Brian: What datacenter and exchange points-of-presence are currently available to your customers?
Rémi: In the US we connect to Flexential Brookwood (Hillsboro), Westin Building Exchange (Seattle), Coresite LA1 (Los Angeles), Equinix SV1 (San Jose), and of course, our own cable landing station in Hawaii. We connect to Equinix SY4 in Sydney, Australia. In Auckland we connect to Spark Digital Mayoral Drive and Datacom Orbit Drive. We can also offer connectivity to other locations in the US, Australia and New Zealand, available on request.
Brian: What makes the Hawaiki transpacific cable so unique?
Rémi: Hawaiki is the first submarine cable between the US west coast and Oceania optimized to support the latest in coherent optical wavelength technology. The cable was upgraded with Ciena’s GeoMesh submarine network solution, allowing us to offer the lowest cost per transported bit, while evolving to a total 67Tbps of capacity. This allowed us to increase design capacity by 53% just months after our commercial launch. We offer a broad range of customer solutions, scaling from 1GbE, 10GbE and 100GbE services over 200Gbps, 250Gbps, and 300Gbps wavelengths today. GeoMesh provides Hawaiki with significant flexibility to meet both current and future bandwidth demands, which includes faster delivery through dynamic service provisioning.
Brian: Why did you choose to work with Ciena?
Rémi: Hawaiki seeks out vendors that share our commitment to genuine collaboration, ensuring that we work with ‘trusted partners’, not merely ‘suppliers’. Ciena is a technology leader in the submarine upgrade market space, and offers best-in-breed Submarine Line Termination Equipment (SLTE), which is integral to their unique GeoMesh submarine network solution. We wanted to match our modern coherent-optimized wet plant to WaveLogic coherent optics from Ciena, which pioneered this transmission technology, overland and undersea. In a nutshell, our strategy is to maintain a versatile network by implementing Ciena’s latest innovations, including Waveserver Ai, to meet our customers’ rapidly-evolving and critical needs.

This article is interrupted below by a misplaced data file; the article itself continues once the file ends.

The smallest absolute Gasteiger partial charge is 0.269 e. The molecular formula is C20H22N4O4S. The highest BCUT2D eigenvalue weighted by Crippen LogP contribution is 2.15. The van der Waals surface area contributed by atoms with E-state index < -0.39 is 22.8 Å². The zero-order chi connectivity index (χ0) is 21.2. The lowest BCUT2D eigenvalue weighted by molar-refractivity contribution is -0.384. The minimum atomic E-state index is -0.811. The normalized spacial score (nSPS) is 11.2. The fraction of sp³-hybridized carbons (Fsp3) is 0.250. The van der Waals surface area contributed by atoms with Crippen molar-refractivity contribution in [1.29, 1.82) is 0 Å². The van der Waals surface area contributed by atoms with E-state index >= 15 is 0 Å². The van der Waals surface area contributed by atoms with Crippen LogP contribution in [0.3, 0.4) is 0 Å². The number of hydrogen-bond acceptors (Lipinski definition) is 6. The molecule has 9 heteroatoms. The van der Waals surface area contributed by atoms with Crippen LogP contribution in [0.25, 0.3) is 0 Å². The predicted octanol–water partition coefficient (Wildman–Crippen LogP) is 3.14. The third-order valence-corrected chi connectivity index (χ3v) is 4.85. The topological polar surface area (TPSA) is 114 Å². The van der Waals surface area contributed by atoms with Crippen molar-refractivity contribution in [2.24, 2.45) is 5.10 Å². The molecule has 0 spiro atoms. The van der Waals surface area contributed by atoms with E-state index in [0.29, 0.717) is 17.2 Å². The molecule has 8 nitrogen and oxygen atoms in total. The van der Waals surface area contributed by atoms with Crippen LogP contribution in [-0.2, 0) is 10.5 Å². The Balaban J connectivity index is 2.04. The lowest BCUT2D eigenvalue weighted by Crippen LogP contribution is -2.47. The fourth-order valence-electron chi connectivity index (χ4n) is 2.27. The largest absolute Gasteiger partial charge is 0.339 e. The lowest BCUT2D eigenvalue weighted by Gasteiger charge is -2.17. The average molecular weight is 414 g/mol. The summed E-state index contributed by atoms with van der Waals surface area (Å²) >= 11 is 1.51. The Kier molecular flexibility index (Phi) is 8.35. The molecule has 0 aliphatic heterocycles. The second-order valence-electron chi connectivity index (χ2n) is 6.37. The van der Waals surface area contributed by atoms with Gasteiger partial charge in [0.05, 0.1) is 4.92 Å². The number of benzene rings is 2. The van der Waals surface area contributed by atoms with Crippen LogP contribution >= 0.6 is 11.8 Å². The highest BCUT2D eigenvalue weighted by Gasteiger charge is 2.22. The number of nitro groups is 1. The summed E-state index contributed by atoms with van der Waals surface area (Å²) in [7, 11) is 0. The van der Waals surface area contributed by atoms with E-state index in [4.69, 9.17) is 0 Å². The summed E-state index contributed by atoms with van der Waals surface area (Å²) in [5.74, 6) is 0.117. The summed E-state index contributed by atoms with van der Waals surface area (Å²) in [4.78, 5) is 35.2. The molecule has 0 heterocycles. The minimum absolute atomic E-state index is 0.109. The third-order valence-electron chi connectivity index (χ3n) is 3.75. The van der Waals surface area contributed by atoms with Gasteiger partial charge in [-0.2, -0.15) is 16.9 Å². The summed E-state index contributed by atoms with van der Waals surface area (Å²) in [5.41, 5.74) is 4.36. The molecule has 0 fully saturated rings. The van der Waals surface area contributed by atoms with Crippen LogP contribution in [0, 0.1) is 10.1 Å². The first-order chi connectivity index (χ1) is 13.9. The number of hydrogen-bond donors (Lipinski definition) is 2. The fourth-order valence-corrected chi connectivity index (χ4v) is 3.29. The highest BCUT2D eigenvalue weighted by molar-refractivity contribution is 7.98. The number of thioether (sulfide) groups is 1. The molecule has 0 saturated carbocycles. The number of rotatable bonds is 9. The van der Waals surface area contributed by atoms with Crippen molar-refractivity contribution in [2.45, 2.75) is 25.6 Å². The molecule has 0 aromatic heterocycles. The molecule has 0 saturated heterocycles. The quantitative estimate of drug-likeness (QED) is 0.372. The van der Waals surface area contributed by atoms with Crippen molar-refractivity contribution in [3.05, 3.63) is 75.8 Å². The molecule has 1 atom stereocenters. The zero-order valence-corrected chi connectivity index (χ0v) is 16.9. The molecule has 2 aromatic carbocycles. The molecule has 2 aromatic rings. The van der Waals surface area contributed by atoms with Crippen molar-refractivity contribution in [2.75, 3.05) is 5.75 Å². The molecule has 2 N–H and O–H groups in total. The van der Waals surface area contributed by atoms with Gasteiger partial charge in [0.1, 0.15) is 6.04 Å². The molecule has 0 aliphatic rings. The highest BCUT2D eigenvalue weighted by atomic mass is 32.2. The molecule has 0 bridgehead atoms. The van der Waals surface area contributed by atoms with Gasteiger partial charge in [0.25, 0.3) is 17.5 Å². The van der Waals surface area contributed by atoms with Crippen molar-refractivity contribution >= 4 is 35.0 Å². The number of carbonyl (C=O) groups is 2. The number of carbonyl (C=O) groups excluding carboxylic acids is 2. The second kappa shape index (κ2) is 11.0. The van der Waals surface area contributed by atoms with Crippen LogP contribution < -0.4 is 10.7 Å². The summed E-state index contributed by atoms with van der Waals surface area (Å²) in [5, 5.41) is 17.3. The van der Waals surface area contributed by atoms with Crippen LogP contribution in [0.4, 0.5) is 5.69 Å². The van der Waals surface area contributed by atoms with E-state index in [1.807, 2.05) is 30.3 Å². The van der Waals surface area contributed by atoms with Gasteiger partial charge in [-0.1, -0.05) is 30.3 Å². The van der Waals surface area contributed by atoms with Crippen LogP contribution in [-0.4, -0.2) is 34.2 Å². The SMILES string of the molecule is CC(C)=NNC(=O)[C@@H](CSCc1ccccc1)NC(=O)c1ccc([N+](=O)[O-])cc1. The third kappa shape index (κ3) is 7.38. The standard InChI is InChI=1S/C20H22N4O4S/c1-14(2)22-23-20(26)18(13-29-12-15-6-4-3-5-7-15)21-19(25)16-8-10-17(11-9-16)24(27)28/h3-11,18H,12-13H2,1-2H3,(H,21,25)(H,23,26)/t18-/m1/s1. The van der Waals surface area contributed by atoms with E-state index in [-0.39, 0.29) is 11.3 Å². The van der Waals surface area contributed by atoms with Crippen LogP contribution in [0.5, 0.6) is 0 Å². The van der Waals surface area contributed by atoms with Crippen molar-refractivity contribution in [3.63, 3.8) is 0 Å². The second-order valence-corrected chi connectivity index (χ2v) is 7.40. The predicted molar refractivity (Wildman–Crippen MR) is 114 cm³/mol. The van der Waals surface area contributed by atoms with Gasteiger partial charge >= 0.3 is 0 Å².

Brian: Have you made any recent network enhancements to better serve your customers?
Rémi: We recently completed an upgrade between our site in Kapolei (Hawaii) and Hillsboro (Oregon) using Ciena’s Waveserver Ai stackable interconnect platform with GeoMesh. This route previously went from Kapolei (Hawaii) to Pacific City (Oregon) where an optical-electrical-optical regeneration was required to allow protection on the terrestrial link to Hillsboro.
We upgraded this part of our network with the deployment of a multi-span trunk switching solution from Ciena, enabling optical regeneration only. This allows the link to be extended right into the Hillsboro POP with optical protection while eliminating the need for costly regeneration in our cable landing station. This provides our customers with improved reliability and availability, as well as lower latency. Both our customers and Hawaiki benefit from this upgrade, made possible by Ciena’s powerful GeoMesh technology.
We are also in the process of implementing a major capacity upgrade, including multi terabits of additional capacity, to cope with our customers’ growing requirements, including the spike in demand triggered by COVID-19.
Brian: What do you see in Hawaiki’s future?
Rémi: Let me first say that these are unprecedented times we’re in now. Like every industry in the world today, the submarine industry is facing significant challenges. But I am very positive about Hawaiki’s future for three key reasons. First, because submarine cables - as critical data infrastructure - have become even more strategic assets for this new connected world we live in. Second, because of our team. Each of us is committed to highest levels of engagement, ensuring our customers’ requirements are met in the most pro-active manner, especially through this uniquely challenging period. And finally, Hawaiki is drawing cultural inspiration from the past to help design a better future.
Just like the Polynesians who transformed the Pacific with their ingenuity and determination, we aim to do the same in the 21st century digital age. Strong connectivity narrows the digital divide, and we want to be a key player in this important endeavor by providing the regions we interconnect with affordable and reliable high-speed broadband services.
Since launching the Hawaiki Cable in 2018, we have helped countless organizations and communities to be better, more globally-connected, and we continue to work closely with them, while welcoming new partners connecting with us as this exciting new Pacific adventure unfolds.